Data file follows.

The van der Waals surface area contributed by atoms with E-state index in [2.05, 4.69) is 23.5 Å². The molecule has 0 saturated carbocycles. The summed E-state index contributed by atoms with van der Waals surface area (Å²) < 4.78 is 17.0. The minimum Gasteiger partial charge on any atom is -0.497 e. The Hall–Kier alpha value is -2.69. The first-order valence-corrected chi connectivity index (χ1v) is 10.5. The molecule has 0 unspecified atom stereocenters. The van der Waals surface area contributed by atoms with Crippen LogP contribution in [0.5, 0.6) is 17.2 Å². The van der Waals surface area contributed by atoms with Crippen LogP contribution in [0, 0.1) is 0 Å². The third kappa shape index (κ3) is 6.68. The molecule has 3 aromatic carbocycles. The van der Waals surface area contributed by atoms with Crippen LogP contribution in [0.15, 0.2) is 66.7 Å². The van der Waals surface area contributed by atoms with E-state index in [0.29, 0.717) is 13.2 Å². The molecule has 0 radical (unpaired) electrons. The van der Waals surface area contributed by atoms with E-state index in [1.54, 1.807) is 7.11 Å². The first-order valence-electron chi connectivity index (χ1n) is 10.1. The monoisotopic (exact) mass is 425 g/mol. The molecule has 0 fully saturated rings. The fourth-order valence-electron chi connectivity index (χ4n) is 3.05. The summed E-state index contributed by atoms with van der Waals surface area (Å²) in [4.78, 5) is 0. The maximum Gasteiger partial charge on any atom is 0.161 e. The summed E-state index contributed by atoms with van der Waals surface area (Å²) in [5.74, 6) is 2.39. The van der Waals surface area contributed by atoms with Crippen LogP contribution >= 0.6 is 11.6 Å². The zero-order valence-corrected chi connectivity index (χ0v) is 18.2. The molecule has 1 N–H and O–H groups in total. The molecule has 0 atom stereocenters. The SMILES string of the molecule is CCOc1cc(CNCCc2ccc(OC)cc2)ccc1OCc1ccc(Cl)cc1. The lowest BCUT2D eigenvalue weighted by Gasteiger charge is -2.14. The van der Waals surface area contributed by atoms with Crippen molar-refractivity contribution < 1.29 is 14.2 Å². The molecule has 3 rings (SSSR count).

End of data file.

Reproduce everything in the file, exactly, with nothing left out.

The van der Waals surface area contributed by atoms with E-state index in [2.05, 4.69) is 23.5 Å². The molecule has 0 saturated carbocycles. The summed E-state index contributed by atoms with van der Waals surface area (Å²) < 4.78 is 17.0. The minimum Gasteiger partial charge on any atom is -0.497 e. The Hall–Kier alpha value is -2.69. The first-order valence-corrected chi connectivity index (χ1v) is 10.5. The molecule has 0 unspecified atom stereocenters. The van der Waals surface area contributed by atoms with Crippen LogP contribution in [0.5, 0.6) is 17.2 Å². The van der Waals surface area contributed by atoms with Crippen LogP contribution in [0, 0.1) is 0 Å². The third kappa shape index (κ3) is 6.68. The molecule has 3 aromatic carbocycles. The van der Waals surface area contributed by atoms with Crippen LogP contribution in [0.15, 0.2) is 66.7 Å². The van der Waals surface area contributed by atoms with E-state index in [0.29, 0.717) is 13.2 Å². The molecule has 0 radical (unpaired) electrons. The van der Waals surface area contributed by atoms with E-state index in [1.54, 1.807) is 7.11 Å². The first-order valence-electron chi connectivity index (χ1n) is 10.1. The monoisotopic (exact) mass is 425 g/mol. The molecule has 0 fully saturated rings. The fourth-order valence-electron chi connectivity index (χ4n) is 3.05. The summed E-state index contributed by atoms with van der Waals surface area (Å²) in [4.78, 5) is 0. The maximum Gasteiger partial charge on any atom is 0.161 e. The summed E-state index contributed by atoms with van der Waals surface area (Å²) in [5.74, 6) is 2.39. The van der Waals surface area contributed by atoms with Crippen LogP contribution >= 0.6 is 11.6 Å². The zero-order valence-corrected chi connectivity index (χ0v) is 18.2. The molecule has 1 N–H and O–H groups in total. The molecule has 0 atom stereocenters. The SMILES string of the molecule is CCOc1cc(CNCCc2ccc(OC)cc2)ccc1OCc1ccc(Cl)cc1. The lowest BCUT2D eigenvalue weighted by Gasteiger charge is -2.14. The van der Waals surface area contributed by atoms with Crippen molar-refractivity contribution < 1.29 is 14.2 Å². The molecule has 3 rings (SSSR count).